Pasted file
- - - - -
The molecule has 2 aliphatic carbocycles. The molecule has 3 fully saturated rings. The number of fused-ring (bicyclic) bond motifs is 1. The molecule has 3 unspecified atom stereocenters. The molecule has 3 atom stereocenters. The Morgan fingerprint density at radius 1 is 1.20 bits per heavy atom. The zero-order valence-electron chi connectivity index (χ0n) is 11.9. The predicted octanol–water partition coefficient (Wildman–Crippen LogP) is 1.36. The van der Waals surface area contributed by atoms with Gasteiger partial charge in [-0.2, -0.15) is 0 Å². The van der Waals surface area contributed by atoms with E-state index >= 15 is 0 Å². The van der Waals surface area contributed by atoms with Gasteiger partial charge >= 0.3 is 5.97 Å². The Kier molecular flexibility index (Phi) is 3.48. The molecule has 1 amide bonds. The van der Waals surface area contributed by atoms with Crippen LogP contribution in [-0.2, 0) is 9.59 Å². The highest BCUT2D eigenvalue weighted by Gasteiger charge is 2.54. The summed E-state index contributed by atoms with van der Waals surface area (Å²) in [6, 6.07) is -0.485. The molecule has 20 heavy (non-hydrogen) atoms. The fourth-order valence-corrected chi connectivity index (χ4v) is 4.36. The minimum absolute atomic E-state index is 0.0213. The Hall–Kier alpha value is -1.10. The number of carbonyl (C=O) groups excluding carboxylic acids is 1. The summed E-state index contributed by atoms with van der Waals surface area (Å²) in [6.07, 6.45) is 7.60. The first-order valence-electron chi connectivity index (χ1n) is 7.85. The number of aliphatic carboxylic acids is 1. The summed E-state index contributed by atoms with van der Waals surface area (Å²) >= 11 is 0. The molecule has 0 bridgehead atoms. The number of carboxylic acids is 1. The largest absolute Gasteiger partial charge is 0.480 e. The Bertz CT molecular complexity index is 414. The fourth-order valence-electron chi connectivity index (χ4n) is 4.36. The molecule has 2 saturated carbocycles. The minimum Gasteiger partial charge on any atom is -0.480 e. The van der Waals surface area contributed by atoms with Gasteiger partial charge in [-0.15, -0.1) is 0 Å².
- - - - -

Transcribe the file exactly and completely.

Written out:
The molecule has 2 aliphatic carbocycles. The molecule has 3 fully saturated rings. The number of fused-ring (bicyclic) bond motifs is 1. The molecule has 3 unspecified atom stereocenters. The molecule has 3 atom stereocenters. The Morgan fingerprint density at radius 1 is 1.20 bits per heavy atom. The zero-order valence-electron chi connectivity index (χ0n) is 11.9. The predicted octanol–water partition coefficient (Wildman–Crippen LogP) is 1.36. The van der Waals surface area contributed by atoms with Gasteiger partial charge in [-0.2, -0.15) is 0 Å². The van der Waals surface area contributed by atoms with E-state index >= 15 is 0 Å². The van der Waals surface area contributed by atoms with Gasteiger partial charge >= 0.3 is 5.97 Å². The Kier molecular flexibility index (Phi) is 3.48. The molecule has 1 amide bonds. The van der Waals surface area contributed by atoms with Crippen LogP contribution in [-0.2, 0) is 9.59 Å². The highest BCUT2D eigenvalue weighted by Gasteiger charge is 2.54. The summed E-state index contributed by atoms with van der Waals surface area (Å²) in [6, 6.07) is -0.485. The molecule has 20 heavy (non-hydrogen) atoms. The fourth-order valence-corrected chi connectivity index (χ4v) is 4.36. The minimum absolute atomic E-state index is 0.0213. The Hall–Kier alpha value is -1.10. The number of carbonyl (C=O) groups excluding carboxylic acids is 1. The summed E-state index contributed by atoms with van der Waals surface area (Å²) in [6.07, 6.45) is 7.60. The first-order valence-electron chi connectivity index (χ1n) is 7.85. The number of aliphatic carboxylic acids is 1. The summed E-state index contributed by atoms with van der Waals surface area (Å²) >= 11 is 0. The molecule has 0 bridgehead atoms. The number of carboxylic acids is 1. The largest absolute Gasteiger partial charge is 0.480 e. The Bertz CT molecular complexity index is 414. The fourth-order valence-electron chi connectivity index (χ4n) is 4.36. The molecule has 2 saturated carbocycles. The minimum Gasteiger partial charge on any atom is -0.480 e. The van der Waals surface area contributed by atoms with Gasteiger partial charge in [-0.15, -0.1) is 0 Å².